Indigenous women's preferences for climate change adaptation and aquaculture development to build capacity in the Northern Territory

Lisa Petheram, Ann Fleming, Natasha Stacey and Anne Perry

In the Indigenous Australian community of South Goulburn Island (NT), this study found that people’s preferences for adaptation usually concerned building general community capacity, drawing from customary knowledge, being more involved in government decision-making and learning more about scientific knowledge. The Indigenous dependence on marine resources led this study to explore aquaculture as an option for adapting to future climate change and marine related impacts. Participants showed a strong interest in aquaculture as an option to help diversify food sources and minimise reliance on store purchased foods and provide income for the community – especially under future climate uncertainty. However, the understanding of aquaculture practices, technology, logistics, and capacity involved in establishing and maintaining enterprises was limited for the Indigenous community participating in this project. Although people desired greater employment and skills, conventional employment was not a high aspiration except where work was closely related to the natural environment. Implementing programs of ‘aquaculture for adaptation’ will require improved communication and learning among all stakeholders, developing long-term relationships built on trust, and awareness of different worldviews on adaptation, planning, resource management and development.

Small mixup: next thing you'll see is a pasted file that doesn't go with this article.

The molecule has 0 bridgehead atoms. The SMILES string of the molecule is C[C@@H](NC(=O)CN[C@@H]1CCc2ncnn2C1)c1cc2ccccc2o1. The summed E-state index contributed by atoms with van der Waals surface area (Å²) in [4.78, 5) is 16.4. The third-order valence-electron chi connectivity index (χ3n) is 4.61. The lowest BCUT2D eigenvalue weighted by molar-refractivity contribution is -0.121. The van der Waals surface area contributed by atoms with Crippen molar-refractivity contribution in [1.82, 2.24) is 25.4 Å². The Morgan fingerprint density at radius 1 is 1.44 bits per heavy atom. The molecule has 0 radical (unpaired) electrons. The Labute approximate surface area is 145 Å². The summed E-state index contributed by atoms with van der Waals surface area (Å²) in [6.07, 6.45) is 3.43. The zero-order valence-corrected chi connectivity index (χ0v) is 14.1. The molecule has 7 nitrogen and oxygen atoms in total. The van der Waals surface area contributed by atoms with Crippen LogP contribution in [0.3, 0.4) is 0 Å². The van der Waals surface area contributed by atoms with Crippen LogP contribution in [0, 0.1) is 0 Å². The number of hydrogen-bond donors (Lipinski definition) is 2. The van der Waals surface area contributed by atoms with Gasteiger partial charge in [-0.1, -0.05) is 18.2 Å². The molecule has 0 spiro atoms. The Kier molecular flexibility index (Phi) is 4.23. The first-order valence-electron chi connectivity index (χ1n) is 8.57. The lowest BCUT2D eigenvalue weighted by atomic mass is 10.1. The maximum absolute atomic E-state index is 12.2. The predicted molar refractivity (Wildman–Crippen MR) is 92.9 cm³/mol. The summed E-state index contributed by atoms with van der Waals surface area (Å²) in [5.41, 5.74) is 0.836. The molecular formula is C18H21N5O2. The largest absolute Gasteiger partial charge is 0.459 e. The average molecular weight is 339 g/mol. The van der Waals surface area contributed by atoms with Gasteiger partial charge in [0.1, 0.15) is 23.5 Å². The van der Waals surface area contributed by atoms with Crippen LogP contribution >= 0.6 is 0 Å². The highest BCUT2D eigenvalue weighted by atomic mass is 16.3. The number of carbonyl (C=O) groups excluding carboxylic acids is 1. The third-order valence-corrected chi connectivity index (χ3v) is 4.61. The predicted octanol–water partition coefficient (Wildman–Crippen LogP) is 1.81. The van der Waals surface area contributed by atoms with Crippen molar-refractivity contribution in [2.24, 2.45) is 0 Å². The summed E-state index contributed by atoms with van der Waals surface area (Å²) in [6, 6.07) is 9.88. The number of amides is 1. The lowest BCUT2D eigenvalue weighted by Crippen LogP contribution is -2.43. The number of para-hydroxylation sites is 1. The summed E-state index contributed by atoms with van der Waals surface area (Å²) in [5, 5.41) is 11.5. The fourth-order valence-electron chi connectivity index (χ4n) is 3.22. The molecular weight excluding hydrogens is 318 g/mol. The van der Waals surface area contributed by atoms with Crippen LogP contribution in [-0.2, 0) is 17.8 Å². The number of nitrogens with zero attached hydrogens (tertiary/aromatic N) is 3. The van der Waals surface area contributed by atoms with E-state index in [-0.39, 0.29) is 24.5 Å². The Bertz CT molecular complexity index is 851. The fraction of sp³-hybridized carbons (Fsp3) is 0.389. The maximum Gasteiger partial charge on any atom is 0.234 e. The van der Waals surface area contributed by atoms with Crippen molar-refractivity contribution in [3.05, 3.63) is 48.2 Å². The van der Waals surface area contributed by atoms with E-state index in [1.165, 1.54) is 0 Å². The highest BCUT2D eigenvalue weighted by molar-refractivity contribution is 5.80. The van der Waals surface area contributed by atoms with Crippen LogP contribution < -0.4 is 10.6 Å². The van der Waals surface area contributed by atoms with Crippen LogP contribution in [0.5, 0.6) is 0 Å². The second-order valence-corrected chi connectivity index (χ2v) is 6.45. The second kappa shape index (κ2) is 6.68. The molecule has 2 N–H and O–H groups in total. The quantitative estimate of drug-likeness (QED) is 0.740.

Resource Type: 
Case studies
Research report
Northern Territory
Biodiversity, natural resources
Finance, business

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